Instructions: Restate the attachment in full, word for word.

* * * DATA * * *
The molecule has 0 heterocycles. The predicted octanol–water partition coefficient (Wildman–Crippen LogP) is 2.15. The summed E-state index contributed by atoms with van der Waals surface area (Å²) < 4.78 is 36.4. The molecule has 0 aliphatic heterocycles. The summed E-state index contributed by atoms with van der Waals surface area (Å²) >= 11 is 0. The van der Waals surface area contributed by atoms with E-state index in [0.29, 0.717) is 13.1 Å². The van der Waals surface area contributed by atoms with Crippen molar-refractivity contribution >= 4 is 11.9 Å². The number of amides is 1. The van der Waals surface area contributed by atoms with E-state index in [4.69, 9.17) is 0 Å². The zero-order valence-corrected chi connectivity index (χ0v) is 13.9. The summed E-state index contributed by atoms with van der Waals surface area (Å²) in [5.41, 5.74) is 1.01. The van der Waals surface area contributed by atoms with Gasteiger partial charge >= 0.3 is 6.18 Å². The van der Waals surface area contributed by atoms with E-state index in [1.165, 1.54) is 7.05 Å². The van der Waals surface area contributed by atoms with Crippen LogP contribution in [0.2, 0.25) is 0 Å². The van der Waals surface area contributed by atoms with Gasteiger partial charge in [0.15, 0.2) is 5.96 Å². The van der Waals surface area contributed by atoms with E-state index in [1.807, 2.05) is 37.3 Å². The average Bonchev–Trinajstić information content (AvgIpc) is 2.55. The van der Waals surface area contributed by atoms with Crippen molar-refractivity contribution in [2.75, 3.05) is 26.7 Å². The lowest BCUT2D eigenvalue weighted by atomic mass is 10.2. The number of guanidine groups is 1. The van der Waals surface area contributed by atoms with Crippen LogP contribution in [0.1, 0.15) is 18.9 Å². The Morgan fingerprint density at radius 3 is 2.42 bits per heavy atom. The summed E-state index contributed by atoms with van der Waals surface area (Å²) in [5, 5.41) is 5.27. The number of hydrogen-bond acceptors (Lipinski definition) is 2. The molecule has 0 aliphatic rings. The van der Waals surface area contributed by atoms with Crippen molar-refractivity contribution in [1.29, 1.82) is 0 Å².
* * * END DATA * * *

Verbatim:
The molecule has 0 heterocycles. The predicted octanol–water partition coefficient (Wildman–Crippen LogP) is 2.15. The summed E-state index contributed by atoms with van der Waals surface area (Å²) < 4.78 is 36.4. The molecule has 0 aliphatic heterocycles. The summed E-state index contributed by atoms with van der Waals surface area (Å²) >= 11 is 0. The van der Waals surface area contributed by atoms with E-state index in [0.29, 0.717) is 13.1 Å². The van der Waals surface area contributed by atoms with Crippen molar-refractivity contribution >= 4 is 11.9 Å². The number of amides is 1. The van der Waals surface area contributed by atoms with E-state index in [4.69, 9.17) is 0 Å². The zero-order valence-corrected chi connectivity index (χ0v) is 13.9. The summed E-state index contributed by atoms with van der Waals surface area (Å²) in [5.41, 5.74) is 1.01. The van der Waals surface area contributed by atoms with Gasteiger partial charge >= 0.3 is 6.18 Å². The van der Waals surface area contributed by atoms with E-state index in [1.165, 1.54) is 7.05 Å². The van der Waals surface area contributed by atoms with Crippen LogP contribution in [0.2, 0.25) is 0 Å². The van der Waals surface area contributed by atoms with Gasteiger partial charge in [0.15, 0.2) is 5.96 Å². The van der Waals surface area contributed by atoms with E-state index in [1.807, 2.05) is 37.3 Å². The average Bonchev–Trinajstić information content (AvgIpc) is 2.55. The van der Waals surface area contributed by atoms with Crippen molar-refractivity contribution in [2.75, 3.05) is 26.7 Å². The lowest BCUT2D eigenvalue weighted by atomic mass is 10.2. The number of guanidine groups is 1. The van der Waals surface area contributed by atoms with Crippen LogP contribution in [0.1, 0.15) is 18.9 Å². The Morgan fingerprint density at radius 3 is 2.42 bits per heavy atom. The summed E-state index contributed by atoms with van der Waals surface area (Å²) in [5, 5.41) is 5.27. The number of hydrogen-bond acceptors (Lipinski definition) is 2. The molecule has 0 aliphatic rings. The van der Waals surface area contributed by atoms with Crippen molar-refractivity contribution in [1.29, 1.82) is 0 Å².